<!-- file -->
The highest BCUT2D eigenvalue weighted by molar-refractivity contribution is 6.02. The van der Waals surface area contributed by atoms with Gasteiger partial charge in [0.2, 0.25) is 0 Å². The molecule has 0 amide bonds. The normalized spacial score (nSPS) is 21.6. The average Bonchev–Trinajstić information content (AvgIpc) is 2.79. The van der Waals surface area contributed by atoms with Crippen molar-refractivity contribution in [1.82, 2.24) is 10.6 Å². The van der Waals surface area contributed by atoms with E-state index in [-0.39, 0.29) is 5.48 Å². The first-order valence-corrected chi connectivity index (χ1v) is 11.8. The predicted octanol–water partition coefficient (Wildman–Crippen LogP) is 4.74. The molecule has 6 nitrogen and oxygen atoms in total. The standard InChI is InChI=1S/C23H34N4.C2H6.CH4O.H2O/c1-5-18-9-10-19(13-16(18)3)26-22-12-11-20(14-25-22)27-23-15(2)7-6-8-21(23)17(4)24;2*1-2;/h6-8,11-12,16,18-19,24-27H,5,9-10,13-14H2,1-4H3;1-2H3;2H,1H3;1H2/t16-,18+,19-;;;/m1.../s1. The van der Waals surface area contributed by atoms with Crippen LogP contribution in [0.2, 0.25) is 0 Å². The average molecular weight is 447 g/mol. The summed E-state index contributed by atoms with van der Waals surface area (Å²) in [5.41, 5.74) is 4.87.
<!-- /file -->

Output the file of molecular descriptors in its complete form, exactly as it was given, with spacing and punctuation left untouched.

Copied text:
The highest BCUT2D eigenvalue weighted by molar-refractivity contribution is 6.02. The van der Waals surface area contributed by atoms with Gasteiger partial charge in [0.2, 0.25) is 0 Å². The molecule has 0 amide bonds. The normalized spacial score (nSPS) is 21.6. The average Bonchev–Trinajstić information content (AvgIpc) is 2.79. The van der Waals surface area contributed by atoms with Crippen molar-refractivity contribution in [1.82, 2.24) is 10.6 Å². The van der Waals surface area contributed by atoms with E-state index in [-0.39, 0.29) is 5.48 Å². The first-order valence-corrected chi connectivity index (χ1v) is 11.8. The predicted octanol–water partition coefficient (Wildman–Crippen LogP) is 4.74. The molecule has 6 nitrogen and oxygen atoms in total. The standard InChI is InChI=1S/C23H34N4.C2H6.CH4O.H2O/c1-5-18-9-10-19(13-16(18)3)26-22-12-11-20(14-25-22)27-23-15(2)7-6-8-21(23)17(4)24;2*1-2;/h6-8,11-12,16,18-19,24-27H,5,9-10,13-14H2,1-4H3;1-2H3;2H,1H3;1H2/t16-,18+,19-;;;/m1.../s1. The van der Waals surface area contributed by atoms with Crippen LogP contribution in [0.2, 0.25) is 0 Å². The average molecular weight is 447 g/mol. The summed E-state index contributed by atoms with van der Waals surface area (Å²) in [5.41, 5.74) is 4.87.